Starting next week in Manhattan, you will be permitted to consume alcohol in public, go to the bathroom, litter, jump subway cars, or (did you know about this one?) take up more than a single subway seat, without being subject to arrest, The Observer reported yesterday.
People who indulge in any of these activities can still receive summonses, according to the office of the Manhattan District Attorney Cyrus Vance Jr., but they will only result in fines, not a criminal record.
Previously, if you were caught downing a beer in public (I know, hard to imagine a human who would attempt such behavior, except for those in large swaths of the rest of the world, where this activity is encouraged), you could already receive a summons rather than be arrested, if you did not already have a warrant out for another offense (and this did happen often); but the real policy shift is that these low-level offenses will no longer lead to an arrest, even if you had a warrant out already–for example–for failing to pay a previous open container fine. You will be “detained,” in such cases, and face a judge, but you will not be arrested–i.e., you will not have a criminal record.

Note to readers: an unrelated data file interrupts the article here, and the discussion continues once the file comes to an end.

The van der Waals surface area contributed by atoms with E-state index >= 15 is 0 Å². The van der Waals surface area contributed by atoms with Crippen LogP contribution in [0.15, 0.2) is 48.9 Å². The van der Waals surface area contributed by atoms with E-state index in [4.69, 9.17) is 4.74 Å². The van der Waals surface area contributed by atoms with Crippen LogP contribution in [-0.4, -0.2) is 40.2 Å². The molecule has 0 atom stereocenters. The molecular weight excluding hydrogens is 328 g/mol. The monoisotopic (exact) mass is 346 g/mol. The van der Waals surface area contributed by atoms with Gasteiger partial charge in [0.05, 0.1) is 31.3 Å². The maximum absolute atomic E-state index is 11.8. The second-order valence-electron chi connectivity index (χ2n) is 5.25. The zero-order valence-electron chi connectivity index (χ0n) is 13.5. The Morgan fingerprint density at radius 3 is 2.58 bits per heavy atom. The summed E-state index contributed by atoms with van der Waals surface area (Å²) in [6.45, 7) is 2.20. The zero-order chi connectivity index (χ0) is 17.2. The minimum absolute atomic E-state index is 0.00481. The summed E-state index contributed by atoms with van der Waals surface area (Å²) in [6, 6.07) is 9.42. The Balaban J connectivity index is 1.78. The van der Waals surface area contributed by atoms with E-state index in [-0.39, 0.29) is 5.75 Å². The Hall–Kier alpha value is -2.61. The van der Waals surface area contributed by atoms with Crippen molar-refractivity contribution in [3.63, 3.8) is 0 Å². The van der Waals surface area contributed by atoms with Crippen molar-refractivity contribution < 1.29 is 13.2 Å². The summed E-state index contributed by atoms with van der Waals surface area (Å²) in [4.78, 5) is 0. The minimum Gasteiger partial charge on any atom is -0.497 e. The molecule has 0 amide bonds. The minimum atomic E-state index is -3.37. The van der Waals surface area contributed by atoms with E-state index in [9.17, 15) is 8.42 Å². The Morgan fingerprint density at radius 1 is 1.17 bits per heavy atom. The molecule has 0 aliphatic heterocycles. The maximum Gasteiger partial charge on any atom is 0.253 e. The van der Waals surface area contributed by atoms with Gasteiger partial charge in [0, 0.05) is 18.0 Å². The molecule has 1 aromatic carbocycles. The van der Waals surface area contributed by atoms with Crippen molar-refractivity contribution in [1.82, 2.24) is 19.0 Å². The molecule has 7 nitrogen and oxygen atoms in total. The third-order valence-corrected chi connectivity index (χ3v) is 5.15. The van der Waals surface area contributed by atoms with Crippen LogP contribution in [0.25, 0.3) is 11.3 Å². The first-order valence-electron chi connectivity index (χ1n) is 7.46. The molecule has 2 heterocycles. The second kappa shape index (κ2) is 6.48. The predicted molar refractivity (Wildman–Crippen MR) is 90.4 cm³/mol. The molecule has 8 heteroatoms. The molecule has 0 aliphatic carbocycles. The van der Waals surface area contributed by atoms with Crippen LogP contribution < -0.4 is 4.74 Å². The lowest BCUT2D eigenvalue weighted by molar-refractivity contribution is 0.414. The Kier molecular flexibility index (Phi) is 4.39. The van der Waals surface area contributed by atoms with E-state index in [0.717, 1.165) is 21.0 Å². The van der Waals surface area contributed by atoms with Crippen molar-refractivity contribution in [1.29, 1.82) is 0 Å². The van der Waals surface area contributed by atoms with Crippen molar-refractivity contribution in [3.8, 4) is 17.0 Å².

Similarly, if you are caught indulging in a little booze, urinating, skipping subway cars, or being all lazy, splaying yourself out across more than one measly subway seat and you already had a warrant out for a criminal act (burglary, say), NYPD will arrest you for that, but you will will only be given a summons for your latest deviant behavior; previously, you could be arrested for that, too. Now, your rap sheet will not grow with this additional low-level offense.
Adding to the message yesterday (which was not, oddly, made public with a press release, just an announcement from the DA’s office), Mayor de Blasio said in a statement that the re-focusing of NYPD time and resources will “allow our hardworking police officers to concentrate their efforts on the narrow group of individuals driving violent crime in New York City. This plan will also help safely prevent unnecessary jail time for low-level offenses.”
Unfortunately, this policy will only be implemented in Manhattan to start, not in Brooklyn or any other borough. The observer points out that the single-borough change does have a precedent. The Brooklyn DA in 2014 said he would not prosecute those caught with small amounts of pot–eventually, the rest of the city followed suit.
So, let’s hope for the same thing here? I mean, I don’t exactly want to see a lot more dudes urinating on the backs of car tires, but I would enjoy knowing I could be caught having a single delightful Tecate on Brighton Beach twice, and not be considered a criminal. Not that I was ever caught doing that once.
Brooklyn DA Vance, according to the Globe, estimates this change–beginning March 7–will amount to 10,000 fewer arrests annually.